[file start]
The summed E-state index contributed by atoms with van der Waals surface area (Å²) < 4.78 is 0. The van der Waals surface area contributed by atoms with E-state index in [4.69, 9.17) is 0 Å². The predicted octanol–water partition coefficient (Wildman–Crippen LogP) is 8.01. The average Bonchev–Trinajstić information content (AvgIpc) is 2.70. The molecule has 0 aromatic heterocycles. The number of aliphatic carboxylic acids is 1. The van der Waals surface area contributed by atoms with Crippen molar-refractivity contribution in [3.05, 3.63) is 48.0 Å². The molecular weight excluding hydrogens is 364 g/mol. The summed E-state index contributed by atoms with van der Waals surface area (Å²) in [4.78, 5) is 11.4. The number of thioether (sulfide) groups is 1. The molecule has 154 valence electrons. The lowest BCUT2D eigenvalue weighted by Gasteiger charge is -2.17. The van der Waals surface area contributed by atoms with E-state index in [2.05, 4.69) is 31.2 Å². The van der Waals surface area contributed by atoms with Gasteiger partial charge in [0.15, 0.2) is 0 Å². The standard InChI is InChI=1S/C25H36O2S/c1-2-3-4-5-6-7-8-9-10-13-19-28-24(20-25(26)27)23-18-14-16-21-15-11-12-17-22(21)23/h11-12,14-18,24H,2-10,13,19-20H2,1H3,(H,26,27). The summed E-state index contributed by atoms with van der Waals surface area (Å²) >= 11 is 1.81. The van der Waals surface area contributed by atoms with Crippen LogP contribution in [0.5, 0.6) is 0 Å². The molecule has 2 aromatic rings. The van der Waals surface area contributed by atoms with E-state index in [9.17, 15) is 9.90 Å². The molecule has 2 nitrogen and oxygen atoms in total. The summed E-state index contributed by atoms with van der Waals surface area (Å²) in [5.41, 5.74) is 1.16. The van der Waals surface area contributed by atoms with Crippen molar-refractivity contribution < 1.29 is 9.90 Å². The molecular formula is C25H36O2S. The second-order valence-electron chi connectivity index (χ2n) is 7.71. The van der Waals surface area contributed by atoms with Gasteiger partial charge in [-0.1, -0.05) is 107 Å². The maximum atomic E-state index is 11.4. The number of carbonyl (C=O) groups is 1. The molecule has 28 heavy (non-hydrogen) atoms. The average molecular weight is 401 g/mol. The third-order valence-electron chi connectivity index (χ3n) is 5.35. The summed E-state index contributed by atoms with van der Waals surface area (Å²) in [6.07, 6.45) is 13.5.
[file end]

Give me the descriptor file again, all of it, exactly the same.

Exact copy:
The summed E-state index contributed by atoms with van der Waals surface area (Å²) < 4.78 is 0. The van der Waals surface area contributed by atoms with E-state index in [4.69, 9.17) is 0 Å². The predicted octanol–water partition coefficient (Wildman–Crippen LogP) is 8.01. The average Bonchev–Trinajstić information content (AvgIpc) is 2.70. The molecule has 0 aromatic heterocycles. The number of aliphatic carboxylic acids is 1. The van der Waals surface area contributed by atoms with Crippen molar-refractivity contribution in [3.05, 3.63) is 48.0 Å². The molecular weight excluding hydrogens is 364 g/mol. The summed E-state index contributed by atoms with van der Waals surface area (Å²) in [4.78, 5) is 11.4. The number of thioether (sulfide) groups is 1. The molecule has 154 valence electrons. The lowest BCUT2D eigenvalue weighted by Gasteiger charge is -2.17. The van der Waals surface area contributed by atoms with E-state index in [2.05, 4.69) is 31.2 Å². The van der Waals surface area contributed by atoms with Gasteiger partial charge in [0.15, 0.2) is 0 Å². The standard InChI is InChI=1S/C25H36O2S/c1-2-3-4-5-6-7-8-9-10-13-19-28-24(20-25(26)27)23-18-14-16-21-15-11-12-17-22(21)23/h11-12,14-18,24H,2-10,13,19-20H2,1H3,(H,26,27). The summed E-state index contributed by atoms with van der Waals surface area (Å²) >= 11 is 1.81. The van der Waals surface area contributed by atoms with Crippen LogP contribution in [0.5, 0.6) is 0 Å². The molecule has 2 aromatic rings. The van der Waals surface area contributed by atoms with E-state index in [9.17, 15) is 9.90 Å². The molecule has 2 nitrogen and oxygen atoms in total. The summed E-state index contributed by atoms with van der Waals surface area (Å²) in [5.41, 5.74) is 1.16. The van der Waals surface area contributed by atoms with Crippen molar-refractivity contribution < 1.29 is 9.90 Å². The molecular formula is C25H36O2S. The second-order valence-electron chi connectivity index (χ2n) is 7.71. The van der Waals surface area contributed by atoms with Gasteiger partial charge in [-0.1, -0.05) is 107 Å². The maximum atomic E-state index is 11.4. The number of carbonyl (C=O) groups is 1. The molecule has 28 heavy (non-hydrogen) atoms. The average molecular weight is 401 g/mol. The third-order valence-electron chi connectivity index (χ3n) is 5.35. The summed E-state index contributed by atoms with van der Waals surface area (Å²) in [6.07, 6.45) is 13.5.